A collection of great works through the ages, inspired by nature.
At the Lascaux caves in France, paintings more than 17,000 years old depict horses, deer, bulls and other animals that once roamed the land.
Two paintings from the Ming Dynasty show the important role nature has played in Chinese art. Mountains in particular were revered as the manifestation of “qi”—nature’s power.
Katharine Lee Bates wrote America the Beautiful in 1893 after seeing the view from the 14,000-foot Pike’s Peak, CO. “All the wonder of America seemed displayed there,” she later recalled.
French post-impressionist painter Henri Rousseau, known for his exotic landscapes, once said: “Nothing makes me so happy as to observe nature and to paint what I see.”
In The Adventures of Huckleberry Finn, the Mississippi River is the ultimate symbol of freedom as Huck and Jim raft down its mighty waters.
Often described as the “Father of Modern Art,” Paul Cezanne was moved to paint the image of Mont Sainte-Victoire in southern France more than 60 times.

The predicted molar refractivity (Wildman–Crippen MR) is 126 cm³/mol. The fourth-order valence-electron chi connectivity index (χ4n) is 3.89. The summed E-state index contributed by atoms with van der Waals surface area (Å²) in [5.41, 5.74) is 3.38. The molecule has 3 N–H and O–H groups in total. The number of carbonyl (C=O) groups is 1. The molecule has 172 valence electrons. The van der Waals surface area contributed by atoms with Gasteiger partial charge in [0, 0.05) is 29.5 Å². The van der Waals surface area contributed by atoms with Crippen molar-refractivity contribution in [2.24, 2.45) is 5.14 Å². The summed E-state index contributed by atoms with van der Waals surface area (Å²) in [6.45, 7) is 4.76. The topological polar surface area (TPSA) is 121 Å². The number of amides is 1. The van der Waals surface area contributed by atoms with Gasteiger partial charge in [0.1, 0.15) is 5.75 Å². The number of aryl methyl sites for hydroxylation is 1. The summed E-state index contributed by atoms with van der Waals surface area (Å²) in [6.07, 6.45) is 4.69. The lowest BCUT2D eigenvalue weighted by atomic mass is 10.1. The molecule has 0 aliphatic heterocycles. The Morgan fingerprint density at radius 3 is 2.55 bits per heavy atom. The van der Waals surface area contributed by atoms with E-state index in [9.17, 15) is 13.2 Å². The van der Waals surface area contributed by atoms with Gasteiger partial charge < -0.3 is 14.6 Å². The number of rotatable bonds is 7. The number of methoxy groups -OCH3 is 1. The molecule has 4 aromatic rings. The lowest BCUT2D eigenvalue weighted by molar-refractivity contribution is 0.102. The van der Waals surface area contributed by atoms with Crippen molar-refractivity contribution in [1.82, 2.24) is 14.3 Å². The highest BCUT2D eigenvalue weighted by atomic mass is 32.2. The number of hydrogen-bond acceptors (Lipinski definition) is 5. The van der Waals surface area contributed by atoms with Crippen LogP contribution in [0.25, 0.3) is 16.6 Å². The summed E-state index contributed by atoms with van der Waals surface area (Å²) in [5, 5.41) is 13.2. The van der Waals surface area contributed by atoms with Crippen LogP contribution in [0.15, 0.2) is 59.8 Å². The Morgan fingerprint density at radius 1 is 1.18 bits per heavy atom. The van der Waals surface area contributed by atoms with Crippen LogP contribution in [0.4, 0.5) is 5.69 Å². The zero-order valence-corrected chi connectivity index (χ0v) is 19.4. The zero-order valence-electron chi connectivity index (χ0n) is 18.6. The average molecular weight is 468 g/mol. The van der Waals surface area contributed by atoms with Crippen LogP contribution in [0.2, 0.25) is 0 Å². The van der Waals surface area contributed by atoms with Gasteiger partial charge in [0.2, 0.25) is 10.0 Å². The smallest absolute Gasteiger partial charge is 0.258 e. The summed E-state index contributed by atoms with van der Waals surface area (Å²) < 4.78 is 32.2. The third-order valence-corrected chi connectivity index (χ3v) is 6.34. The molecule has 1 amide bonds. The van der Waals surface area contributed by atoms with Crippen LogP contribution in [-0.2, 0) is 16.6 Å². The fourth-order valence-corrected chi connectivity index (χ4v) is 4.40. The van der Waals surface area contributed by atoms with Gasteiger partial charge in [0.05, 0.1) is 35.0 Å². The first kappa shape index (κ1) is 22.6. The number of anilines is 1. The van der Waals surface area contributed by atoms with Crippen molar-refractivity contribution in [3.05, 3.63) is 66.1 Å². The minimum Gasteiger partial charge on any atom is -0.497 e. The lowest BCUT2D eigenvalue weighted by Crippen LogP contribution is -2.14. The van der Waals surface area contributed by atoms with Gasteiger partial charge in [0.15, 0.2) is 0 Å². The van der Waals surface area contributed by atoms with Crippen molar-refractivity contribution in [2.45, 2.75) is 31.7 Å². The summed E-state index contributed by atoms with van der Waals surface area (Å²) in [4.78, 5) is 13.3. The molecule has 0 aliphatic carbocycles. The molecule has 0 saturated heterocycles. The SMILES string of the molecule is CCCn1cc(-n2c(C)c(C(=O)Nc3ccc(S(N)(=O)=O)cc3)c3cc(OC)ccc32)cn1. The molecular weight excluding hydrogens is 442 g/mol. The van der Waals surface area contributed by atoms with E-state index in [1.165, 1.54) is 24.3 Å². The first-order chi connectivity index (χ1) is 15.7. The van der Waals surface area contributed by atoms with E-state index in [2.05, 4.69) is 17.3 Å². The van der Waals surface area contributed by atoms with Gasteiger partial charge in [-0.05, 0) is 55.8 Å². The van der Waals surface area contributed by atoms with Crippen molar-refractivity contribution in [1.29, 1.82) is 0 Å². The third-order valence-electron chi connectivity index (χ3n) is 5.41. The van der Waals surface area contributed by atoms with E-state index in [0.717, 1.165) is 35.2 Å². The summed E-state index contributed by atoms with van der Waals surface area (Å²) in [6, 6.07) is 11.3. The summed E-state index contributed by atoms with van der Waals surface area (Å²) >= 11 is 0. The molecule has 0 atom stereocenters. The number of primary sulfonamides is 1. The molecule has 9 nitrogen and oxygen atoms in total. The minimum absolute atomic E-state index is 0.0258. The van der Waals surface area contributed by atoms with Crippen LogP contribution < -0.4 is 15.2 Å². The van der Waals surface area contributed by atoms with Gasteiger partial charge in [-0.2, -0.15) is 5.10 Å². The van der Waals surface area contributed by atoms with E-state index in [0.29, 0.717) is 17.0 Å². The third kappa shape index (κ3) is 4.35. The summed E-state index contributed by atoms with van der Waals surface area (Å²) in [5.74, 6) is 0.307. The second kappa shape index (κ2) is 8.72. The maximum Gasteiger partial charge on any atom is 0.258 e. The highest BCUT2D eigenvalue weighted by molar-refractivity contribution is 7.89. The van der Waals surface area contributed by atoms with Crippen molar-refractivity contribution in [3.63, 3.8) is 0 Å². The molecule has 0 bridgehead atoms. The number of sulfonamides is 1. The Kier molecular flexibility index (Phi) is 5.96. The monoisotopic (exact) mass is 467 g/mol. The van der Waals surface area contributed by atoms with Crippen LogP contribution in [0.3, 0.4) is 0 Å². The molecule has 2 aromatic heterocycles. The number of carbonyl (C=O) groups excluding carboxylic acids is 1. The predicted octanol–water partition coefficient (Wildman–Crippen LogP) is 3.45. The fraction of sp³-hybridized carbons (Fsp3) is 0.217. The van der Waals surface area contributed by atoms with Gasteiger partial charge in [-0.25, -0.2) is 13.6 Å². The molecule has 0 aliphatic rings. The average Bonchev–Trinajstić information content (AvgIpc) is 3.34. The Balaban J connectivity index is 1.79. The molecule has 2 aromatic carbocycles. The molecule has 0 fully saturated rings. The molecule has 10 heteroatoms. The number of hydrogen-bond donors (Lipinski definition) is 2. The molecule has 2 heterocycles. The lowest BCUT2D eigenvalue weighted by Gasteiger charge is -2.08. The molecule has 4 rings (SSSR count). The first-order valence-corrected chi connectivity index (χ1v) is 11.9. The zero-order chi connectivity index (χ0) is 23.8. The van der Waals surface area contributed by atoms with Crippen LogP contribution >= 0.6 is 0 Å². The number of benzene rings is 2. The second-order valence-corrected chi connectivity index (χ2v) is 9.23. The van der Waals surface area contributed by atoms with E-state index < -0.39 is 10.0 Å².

Frank Lloyd Wright’s “Fallingwater” in Pennsylvania exemplifies the influence nature played in the architect’s designs. “I go to nature every day for inspiration in the day's work,” Wright said.
Claude Monet’s famous “water lilies” series was based on his garden at his home in Giverny, France.
Ansel Adams looked to nature as his muse. This photo of Grand Teton National Park, WY, is from a series of photos commissioned in 1941 by the Interior Department.
Want to be inspired by nature? Visit a Conservancy preserve, such as the Broken Kettle Grasslands in Iowa. Check out our preserve map for more art-worthy locations around the world.